, Twyfelfontein (meaning "doubtful fountain"), is a massive, open air art gallery. With over 2,000 rock engravings, Twyfelfontein represent one of the largest and most important rock art concentrations in Africa. In June 2007 this striking natural red-rock gallery of tumbled boulders, smooth surfaces and history etched in stone was awarded World Heritage Site status, making it Namibia’s first and only UNESCO World Heritage Site to date.
The engravings are estimated to be up to 6,000 years old, and it is believed by many that their creators were San medicine people or shamans, who created their engravings as a means of recording the shaman’s experience among the spirits while in a trance. Among the most celebrated of the rock engravings at Twyfelfontein are a giant giraffe, a "lion man" with a hand at the end of its tail, and a dancing kudu.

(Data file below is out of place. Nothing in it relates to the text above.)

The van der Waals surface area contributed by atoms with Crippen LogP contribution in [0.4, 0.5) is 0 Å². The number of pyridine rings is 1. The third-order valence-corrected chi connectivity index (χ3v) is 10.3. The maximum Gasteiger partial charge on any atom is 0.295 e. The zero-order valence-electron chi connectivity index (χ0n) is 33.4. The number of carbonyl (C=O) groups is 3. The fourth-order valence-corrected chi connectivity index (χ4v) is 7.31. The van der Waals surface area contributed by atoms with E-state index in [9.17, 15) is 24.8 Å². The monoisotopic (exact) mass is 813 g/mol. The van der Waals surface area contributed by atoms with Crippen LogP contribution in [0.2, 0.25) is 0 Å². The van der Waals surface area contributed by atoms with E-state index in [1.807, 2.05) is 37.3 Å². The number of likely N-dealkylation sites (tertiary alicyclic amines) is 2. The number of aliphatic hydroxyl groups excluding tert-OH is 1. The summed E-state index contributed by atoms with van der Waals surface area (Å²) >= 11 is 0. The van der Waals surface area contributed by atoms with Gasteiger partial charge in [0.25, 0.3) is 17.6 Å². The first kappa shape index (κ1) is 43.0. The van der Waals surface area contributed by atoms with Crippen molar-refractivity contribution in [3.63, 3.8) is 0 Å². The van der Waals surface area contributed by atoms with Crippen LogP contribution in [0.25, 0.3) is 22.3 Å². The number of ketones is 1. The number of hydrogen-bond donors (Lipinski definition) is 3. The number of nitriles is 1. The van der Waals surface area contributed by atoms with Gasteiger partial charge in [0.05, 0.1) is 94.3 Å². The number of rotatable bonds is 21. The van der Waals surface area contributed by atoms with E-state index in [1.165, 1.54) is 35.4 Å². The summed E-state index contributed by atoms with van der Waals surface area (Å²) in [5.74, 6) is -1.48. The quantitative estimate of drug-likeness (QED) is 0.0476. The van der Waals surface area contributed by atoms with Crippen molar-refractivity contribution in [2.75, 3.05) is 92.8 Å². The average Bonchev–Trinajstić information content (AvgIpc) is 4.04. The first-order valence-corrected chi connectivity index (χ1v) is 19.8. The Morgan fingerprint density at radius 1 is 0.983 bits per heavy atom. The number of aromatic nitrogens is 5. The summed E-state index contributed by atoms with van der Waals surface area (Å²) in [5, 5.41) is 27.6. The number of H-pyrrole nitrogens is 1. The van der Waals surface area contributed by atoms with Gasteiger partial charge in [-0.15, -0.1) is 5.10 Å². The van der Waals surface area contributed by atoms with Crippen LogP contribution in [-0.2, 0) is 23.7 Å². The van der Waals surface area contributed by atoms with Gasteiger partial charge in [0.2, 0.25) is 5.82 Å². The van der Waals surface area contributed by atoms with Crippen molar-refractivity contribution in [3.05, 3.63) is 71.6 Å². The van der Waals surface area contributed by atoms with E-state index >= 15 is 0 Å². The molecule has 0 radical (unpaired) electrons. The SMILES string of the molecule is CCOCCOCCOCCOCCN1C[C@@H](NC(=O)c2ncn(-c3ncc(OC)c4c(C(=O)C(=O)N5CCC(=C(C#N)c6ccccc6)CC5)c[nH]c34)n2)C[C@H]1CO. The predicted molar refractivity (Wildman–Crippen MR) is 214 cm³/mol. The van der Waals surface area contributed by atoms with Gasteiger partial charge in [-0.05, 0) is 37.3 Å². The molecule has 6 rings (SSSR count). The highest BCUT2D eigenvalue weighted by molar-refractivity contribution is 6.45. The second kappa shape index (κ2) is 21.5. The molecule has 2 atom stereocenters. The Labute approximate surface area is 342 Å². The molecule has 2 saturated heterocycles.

35 percent of the revenue received from tourism through entrance fees at the Twyfelfontein World Heritage Site is shared with members of the local community to help them meet their basic needs. As a result, not only do tourists to the area benefit from local insight; local people are also made aware of the importance of preserving their cultural heritage for long-term benefit.
Such culture heritage preservation can be found at the nearby Living Museum of the Damara. This traditional Damara project is the only one of its kind, and the possibility to experience the traditional Damara culture in this form exists nowhere else in Namibia or in the world. Here the visitors have the unique opportunity to get to know the fascinating traditional culture of the Damara, thus contributing to the preservation of the culture as well as to a regular income for the Damara community that built the museum.
Learn more about Namibia’s unique cultures here.